KEN WOOLLARD was the unlikeliest visionary imaginable. A small, cheery, rotund man with ruddy complexion and an earthy demeanour, he was disarmingly modest and unassuming, avoiding public attention with astonishing zeal across three decades. Yet while he professed no specific musical talent of his own, and with a perverse relish often insisted that he wasn't even especially fond of music, he played a profound role in its promotion in Britain.
Woollard was a Cambridge fireman and proud of it when Cambridge City Council decided to fund a small folk festival in 1964. Active in local politics, with a particular interest in the left-wing values being espoused by the burgeoning singer-songwriter movement in the United States, he was enlisted on the organising committee and was then persuaded to take over the entire event.
The festival duly went ahead and was deemed successful enough to persuade the council to invest more money in it the following year. Woollard ran the festival from then on as it steadily became not only the flagship of international folk music, but a crucial catalyst in the crossbreeding of styles that has gradually become accepted as the norm. It has survived all the musical and fashion trends of 30 years to remain the leading event of its type - the 29th Cambridge Festival attracted thousands of people from all over the world at the end of July - and this is due in main to the tenacious individuality with which Woollard organised things, manifesting itself in the grouchy charm that has traditionally characterised the event.
That first year Woollard had a budget of pounds 1,500 and needed an audience of 1,500 people to make a profit. In fact, he only got 1,400, making a pounds 100 loss, but he put together a bill that included the Clancy Brothers and Tommy Makem, Hedy West and the Watersons and grudgingly allowed a young, unknown but pushy singer- songwriter an unscheduled spot. His name? Paul Simon.
Cambridge subsequently built its reputation on such impromptu appearances. Many leading American singer-songwriters like Loudon Wainwright, Arlo Guthrie, Steve Goodman and Jim Croce all found their careers rocketing in Britain after surprise spots at the festival, while the list of superstars who have appeared there is not only a catalogue of the best folk musicians, but areas way beyond . . . the Chieftains, the Rev Gary Davis, Joan Baez, Lonnie Donegan, Bo Diddley and Nanci Griffith have all headlined, while reggae groups, steel bands, fire-eaters and jazz musicians have been among the peripheral attractions.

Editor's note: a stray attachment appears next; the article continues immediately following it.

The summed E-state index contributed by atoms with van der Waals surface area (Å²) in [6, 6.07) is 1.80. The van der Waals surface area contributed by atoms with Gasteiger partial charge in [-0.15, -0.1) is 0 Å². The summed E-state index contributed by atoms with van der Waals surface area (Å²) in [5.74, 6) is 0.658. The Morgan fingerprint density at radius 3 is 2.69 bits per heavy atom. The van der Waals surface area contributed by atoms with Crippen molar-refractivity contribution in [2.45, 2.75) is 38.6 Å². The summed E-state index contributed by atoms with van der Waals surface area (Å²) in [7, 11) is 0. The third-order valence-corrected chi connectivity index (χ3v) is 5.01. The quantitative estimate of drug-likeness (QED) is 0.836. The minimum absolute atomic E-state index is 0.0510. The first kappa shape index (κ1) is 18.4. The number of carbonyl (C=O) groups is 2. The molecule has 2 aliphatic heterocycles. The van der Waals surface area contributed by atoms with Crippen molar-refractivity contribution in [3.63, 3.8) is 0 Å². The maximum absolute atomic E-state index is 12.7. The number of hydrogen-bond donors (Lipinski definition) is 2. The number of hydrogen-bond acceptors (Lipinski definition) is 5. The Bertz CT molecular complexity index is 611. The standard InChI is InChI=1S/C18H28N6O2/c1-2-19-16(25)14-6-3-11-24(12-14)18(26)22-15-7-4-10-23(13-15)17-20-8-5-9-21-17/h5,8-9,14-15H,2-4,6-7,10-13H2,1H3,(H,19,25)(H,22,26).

He continued as a fireman for several steadfastly unimpressed by celebrity or the supposed glamour of the circles in which he now moved. If he wanted an artist he offered them a fee, take it or leave it. If they started haggling he put the phone down. Such is the prestige of the Cambridge festival that more often than not they took it.
The event threatened to be destroyed by its own success as it nearly burst at the seams in the Seventies, and there were calls for it to be moved to a larger site. Woollard fiercely resisted them, determined to retain the character he had captured within the limited but picturesque grounds of Cherry Hinton Hall, a couple of miles out of the city. He eventually won, and the festival remains at Cherry Hinton to this day.
Woollard could be doggedly determined if not downright stubborn, but remained an intensely private and shy man. When BBC2 filmed a series from the festival in the Eighties, he sternly resisted attempts to persuade him on camera for an interview; and even when the artists wanted to make a presentation to him at the 20th year of the festival, he almost had to be manhandled on stage to receive it.
Yet, while often threatening to resign as festival director, particularly after his first heart attack a few years ago, he remained fiercely proud of the spirit he had created at Cambridge. He became close friends with many of the artists he had regularly booked like the Dubliners, Ralph McTell and Loudon Wainwright and - one of this year's headliners - Christy Moore, and they in turn revered him for the integrity he displayed in an industry barely noted for it.
Cambridge Folk Festival will doubtless continue into a 30th year without him, but it will never be quite the same.
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